BARKS from the Guild May 2021

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Alone Training Don Hanson discusses training options aimed at helping dogs learn to cope with being alone and, consequently, prevent separation anxiety


ogs are social animals, and most will ac­ tively seek out our companionship. They can quickly become accustomed to hav­ ing their people around all the time (especially during these pandemic times when many of us are spending more time at home than usual), but this is not a necessarily good thing if they will need to spend some time on their own at some stage. And as much as we might want to believe we will always be with our dogs all the time, that sce­ nario is improbable. Whenever a new dog is brought into a home, es­ pecially a playful puppy, people tend to interact with them constantly. This interaction is an essential part of socialization and bonding. Because it is so enjoyable for both the people and the puppy, they interact often. As we know, behavior that is rewarded will be repeated so if all parties are enjoying the interaction – which is pretty standard in this case – then they are both being re­ warded. It’s important for puppy guardians to make sure they are not setting up their puppy for a big disappoint­ ment – not to mention a stressful or frightening ex­ perience – when they must eventually leave him

home alone. As such, including some “alone training” right from the start is of enormous benefit to both puppy and guardian. Older dogs, depending on their previous cir­ cumstances, might also need to learn how to cope with being alone. For example, dogs who were housed in a shelter or kennel situation where other dogs and people were always around may have trouble coping with being by themselves. Senior dogs who have dealt with being alone just fine in the past may start to become anxious when their guardians leave. Dogs that have not learned to cope with being alone can become frightened. Their anx­ iety may trigger them to exhibit extreme vo­ calizations and/or destructive behavior. Such dogs may be diagnosed by a veterinarian or veterinary behaviorist with separation anxi­ ety. Separation anxiety will not resolve on its Dogs that have not learned to cope with being alone can become anxious or fearful when they are suddenly left on their own © Can Stock Photo / adogslifephoto

Teaching Puppy to Cope with Being Alone


f you have not already done so, start leaving your puppy/dog alone for brief durations throughout the day. He needs to learn that: 1) People are not always around. 2) That you will come back. You may be surprised to learn that your puppy eventually dis­ covers crate time is perfect for some much­needed napping! Here are the steps involved in alone training: • Place your puppy’s crate in a part of the house where you can still hear him, but where he will not be disturbed by family members or other pets in the house. • Take your puppy out to go to the bathroom immediately before putting him in the crate. That way, if he immedi­ ately starts to whine, it is not because he needs to urinate or defecate. • Provide your puppy with a safe toy, such as a Kong stuffed with a small portion of his kibble, to keep him occupied while in the crate. • Do not make a big deal out of leaving. Just pop the puppy in his crate and leave the room. He may start to whine or bark when you leave. Such vocalization is normal for a puppy that has not yet learned to cope with being left alone. Your first impulse may be to return and try to calm him. However, that would be counterproductive. Make sure you do not reward him for whining, so try not to pay attention to him while he's vocalizing and do not let him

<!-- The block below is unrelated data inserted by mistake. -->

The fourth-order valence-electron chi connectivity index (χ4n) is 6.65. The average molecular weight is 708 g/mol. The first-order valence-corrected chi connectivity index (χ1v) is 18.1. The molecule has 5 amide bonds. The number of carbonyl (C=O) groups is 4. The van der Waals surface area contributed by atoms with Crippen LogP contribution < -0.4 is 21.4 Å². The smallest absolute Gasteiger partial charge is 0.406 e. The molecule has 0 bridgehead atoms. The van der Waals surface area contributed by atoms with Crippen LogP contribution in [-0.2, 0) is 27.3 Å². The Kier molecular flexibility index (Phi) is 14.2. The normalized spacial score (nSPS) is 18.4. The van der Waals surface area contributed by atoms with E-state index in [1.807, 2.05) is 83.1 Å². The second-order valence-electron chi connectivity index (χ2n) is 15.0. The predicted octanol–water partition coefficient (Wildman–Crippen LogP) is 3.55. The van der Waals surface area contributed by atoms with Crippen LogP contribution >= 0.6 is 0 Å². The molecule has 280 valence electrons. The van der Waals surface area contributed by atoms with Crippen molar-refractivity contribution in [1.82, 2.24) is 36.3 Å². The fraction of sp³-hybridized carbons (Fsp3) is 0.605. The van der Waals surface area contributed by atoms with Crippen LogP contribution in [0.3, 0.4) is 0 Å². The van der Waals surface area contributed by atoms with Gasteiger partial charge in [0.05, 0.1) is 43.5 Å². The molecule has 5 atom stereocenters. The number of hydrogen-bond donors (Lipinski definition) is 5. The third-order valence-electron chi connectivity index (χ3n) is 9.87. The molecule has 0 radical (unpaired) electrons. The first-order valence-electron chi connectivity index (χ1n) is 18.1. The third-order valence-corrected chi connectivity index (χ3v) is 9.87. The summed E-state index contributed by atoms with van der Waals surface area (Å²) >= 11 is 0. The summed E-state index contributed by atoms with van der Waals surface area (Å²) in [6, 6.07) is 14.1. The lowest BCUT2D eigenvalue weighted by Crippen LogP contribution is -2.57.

BARKS from the Guild/May 2021

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out of the crate until there is a lull in the whining. Reward him for being calm and quiet. The first time you leave your puppy alone, wait for him to be quiet for at least five minutes before you let him out of the crate. When returning to your puppy, be very low­key and non­ emotional. If you make leaving or returning into too big of a deal, with lots of cuddling and petting, your puppy is more likely to be stressed by your arrivals and departures. As always, when letting your puppy out of his crate, take him outside to see if he needs to go to the bathroom. Practice the above steps at least once a day for several days. You will gradually increase the length of time your puppy can be left alone. Like all training, we want to work in small achievable increments that the dog can handle. If your dog/puppy is not housetrained, you will still need to take him out for bathroom breaks. Do not worry about him not getting enough exercise. On average, a dog sleeps 17 hours per day (although, of course, no dog should be crated or left alone for 17 consecutive hours a day!). You will have plenty of time to give the puppy exercise and to interact with him during the remainder of the day. Your goal is to eventually to be able to leave your adult dog alone in your home, without you worrying about him be­ coming anxious or destructive. The more youwork on this while your dog is young, the quicker you will get there.

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